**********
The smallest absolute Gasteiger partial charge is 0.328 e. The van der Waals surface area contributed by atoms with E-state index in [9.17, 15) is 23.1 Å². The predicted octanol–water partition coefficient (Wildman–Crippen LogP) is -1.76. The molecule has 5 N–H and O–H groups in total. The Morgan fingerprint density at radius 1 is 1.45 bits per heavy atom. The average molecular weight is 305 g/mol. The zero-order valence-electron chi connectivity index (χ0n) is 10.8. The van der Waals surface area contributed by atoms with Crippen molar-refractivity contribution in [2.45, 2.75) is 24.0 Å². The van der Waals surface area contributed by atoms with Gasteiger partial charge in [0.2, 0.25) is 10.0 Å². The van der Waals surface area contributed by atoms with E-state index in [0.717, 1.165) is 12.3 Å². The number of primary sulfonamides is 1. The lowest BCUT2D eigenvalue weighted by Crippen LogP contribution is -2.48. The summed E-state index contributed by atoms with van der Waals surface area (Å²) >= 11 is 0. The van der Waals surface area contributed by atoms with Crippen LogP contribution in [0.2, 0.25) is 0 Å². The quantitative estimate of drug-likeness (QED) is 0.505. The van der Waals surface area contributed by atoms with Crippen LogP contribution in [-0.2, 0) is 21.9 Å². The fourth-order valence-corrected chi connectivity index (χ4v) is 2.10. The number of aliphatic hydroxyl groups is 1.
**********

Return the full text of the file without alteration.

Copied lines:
The smallest absolute Gasteiger partial charge is 0.328 e. The van der Waals surface area contributed by atoms with E-state index in [9.17, 15) is 23.1 Å². The predicted octanol–water partition coefficient (Wildman–Crippen LogP) is -1.76. The molecule has 5 N–H and O–H groups in total. The Morgan fingerprint density at radius 1 is 1.45 bits per heavy atom. The average molecular weight is 305 g/mol. The zero-order valence-electron chi connectivity index (χ0n) is 10.8. The van der Waals surface area contributed by atoms with Crippen molar-refractivity contribution in [2.45, 2.75) is 24.0 Å². The van der Waals surface area contributed by atoms with Gasteiger partial charge in [0.2, 0.25) is 10.0 Å². The van der Waals surface area contributed by atoms with E-state index in [0.717, 1.165) is 12.3 Å². The number of primary sulfonamides is 1. The lowest BCUT2D eigenvalue weighted by Crippen LogP contribution is -2.48. The summed E-state index contributed by atoms with van der Waals surface area (Å²) >= 11 is 0. The van der Waals surface area contributed by atoms with Crippen LogP contribution in [0.2, 0.25) is 0 Å². The quantitative estimate of drug-likeness (QED) is 0.505. The van der Waals surface area contributed by atoms with Crippen LogP contribution in [-0.2, 0) is 21.9 Å². The fourth-order valence-corrected chi connectivity index (χ4v) is 2.10. The number of aliphatic hydroxyl groups is 1.